Charleston: McCrady's & Gin Joint

Added on by Tabitha.

There are several cities on my travel bucket list, one of which is Charleston, SC. I was fortunate enough to have a reason to go a few months ago for a summit, and I ended up rooming with my friend Beth who is a fantastic travel companion and food buddy.

I'd never been to Charleston before so I left 98% of the restaurant planning to her and she didn't let me down. But I got to pick the restaurant we went to our first evening there - McCrady's.

Being the professional eaters we are, we each ordered different dishes for our 4-course tasting that we both would enjoy so we could share and taste it all. The buddy system works, yall. Try it.

We loved the beef tartare - it had a very earthy flavor to it, most likely from the hay-roasted beets. By the way, it's super red in the picture not because of my editing but because of the beet. The ribeye I ordered for my entree had a pistachio and lime puree that I wish I could replicate - it was like a sexy, buttery umami that went so well with the beef. I think it's safe to say that McCrady's Chef de Cuisine, Daniel Heinze is a genius.

Best part of the meal was Beth's dessert - the Frozen Parfait of Grits, Geranium and Preserved Dewberry that, when it arrived, had an odd and vinegary scent to it but once she cracked into the crisp layer over the grit ice cream, something happened and suddenly it was like we were rolling around in a fragrant, floral garden. It was SO good! If "pretty" had a flavor, that dessert would be it.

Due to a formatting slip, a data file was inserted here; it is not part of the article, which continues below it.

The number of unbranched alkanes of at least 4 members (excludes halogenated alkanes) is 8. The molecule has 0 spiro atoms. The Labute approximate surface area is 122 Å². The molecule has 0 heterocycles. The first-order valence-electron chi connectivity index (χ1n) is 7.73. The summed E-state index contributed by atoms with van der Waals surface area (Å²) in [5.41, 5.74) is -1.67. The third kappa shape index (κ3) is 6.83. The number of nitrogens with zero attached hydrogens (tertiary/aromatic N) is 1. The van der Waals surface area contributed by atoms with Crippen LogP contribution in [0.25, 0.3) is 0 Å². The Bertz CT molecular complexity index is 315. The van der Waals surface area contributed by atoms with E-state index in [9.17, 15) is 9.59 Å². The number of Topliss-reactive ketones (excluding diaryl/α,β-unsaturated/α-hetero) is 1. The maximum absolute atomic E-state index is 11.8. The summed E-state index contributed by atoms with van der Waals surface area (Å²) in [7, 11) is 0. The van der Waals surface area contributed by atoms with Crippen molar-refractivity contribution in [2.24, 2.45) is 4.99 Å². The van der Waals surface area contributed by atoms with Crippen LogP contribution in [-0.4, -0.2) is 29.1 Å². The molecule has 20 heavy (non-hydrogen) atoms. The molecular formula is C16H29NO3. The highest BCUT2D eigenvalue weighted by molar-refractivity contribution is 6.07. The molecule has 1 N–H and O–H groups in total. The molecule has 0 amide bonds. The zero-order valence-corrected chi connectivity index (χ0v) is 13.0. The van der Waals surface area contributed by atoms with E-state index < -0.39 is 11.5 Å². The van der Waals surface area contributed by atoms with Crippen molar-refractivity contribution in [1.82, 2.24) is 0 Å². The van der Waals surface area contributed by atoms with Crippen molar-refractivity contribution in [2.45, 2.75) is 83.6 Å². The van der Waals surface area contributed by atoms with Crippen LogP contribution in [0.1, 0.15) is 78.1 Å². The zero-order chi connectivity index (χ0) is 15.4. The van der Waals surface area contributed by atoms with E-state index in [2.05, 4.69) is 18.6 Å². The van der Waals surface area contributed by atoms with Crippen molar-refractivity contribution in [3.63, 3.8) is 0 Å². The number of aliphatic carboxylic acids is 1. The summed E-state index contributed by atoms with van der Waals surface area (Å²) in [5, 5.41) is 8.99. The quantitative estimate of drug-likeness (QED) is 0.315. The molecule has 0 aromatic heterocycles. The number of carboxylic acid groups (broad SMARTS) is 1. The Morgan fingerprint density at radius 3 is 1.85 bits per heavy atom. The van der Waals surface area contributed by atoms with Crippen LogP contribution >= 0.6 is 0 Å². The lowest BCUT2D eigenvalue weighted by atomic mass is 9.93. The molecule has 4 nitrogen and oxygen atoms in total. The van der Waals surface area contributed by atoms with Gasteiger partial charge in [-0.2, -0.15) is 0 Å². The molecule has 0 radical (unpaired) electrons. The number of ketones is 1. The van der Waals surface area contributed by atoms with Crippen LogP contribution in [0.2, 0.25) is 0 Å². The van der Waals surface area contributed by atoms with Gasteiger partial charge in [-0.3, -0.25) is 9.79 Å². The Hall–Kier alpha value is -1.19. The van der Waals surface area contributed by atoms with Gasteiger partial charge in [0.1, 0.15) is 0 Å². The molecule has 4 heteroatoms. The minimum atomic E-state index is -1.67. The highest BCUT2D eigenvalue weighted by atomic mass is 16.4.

After dinner, we headed over to the Gin Join for one more round of dessert and drinks (water for me) with the lovely ladies from Hester & Cook. Beth ordered the peanut butter chocolate bar for us to share. Don't let the innocent name fool you, that chocolate bar was decadent and fun to eat because it had sea salt, dulce de leche, pretzels and pop rocks!

All-in-all, a great start to Charleston.

Pardon the grainy pictures - McCrady's is a pretty swanky place so we had to be really quick/stealthy with pictures and there was no time for composition and I refuse to use the flash. For the rest of our meals and the trip to Charleston, visit Beth's recap here.

Potato Head Folk: Singapore

Added on by Tabitha.

There are so many things I want to tell you all about my trip back to Singapore! My sister got married and that day itself warrants two blog posts so I'll tackle that later. For now, I'll start with the easy highlights which, naturally, are about food.

I spent most of my time tagging along with my sister to her appointments and we met up with her colleague at Potato Head Folk for some burgers. The local food in Singapore can't be beat, but sometimes you just want a good burger and good western food.


A little history: Potato Head first opened in Jarkarta (Potato Head Garage) then expanded in to Bali where they have a boutique hotel and three bars on their property. If you're in Seminyak in Bali, I cannot recommend it enough for a meal or just drinks but most of all, for a killer view of the sunset.

Their third location is Potato Head Folk in Singapore. It's a restaurant and bar set-up and they'd JUST opened the weekend before so I'm glad we managed to get a table!

We split 2 burgers, slaw and something called Naughty Fries (Spiced béarnaise, beef chilli, crisp shallots, parmesan & sesame seeds). We weren't quite sure how big the burgers were so we figured sharing was a good bet. Given all the food we got, we were full but I can vouch that the burgers are the perfect size for one person, just get some sides to share.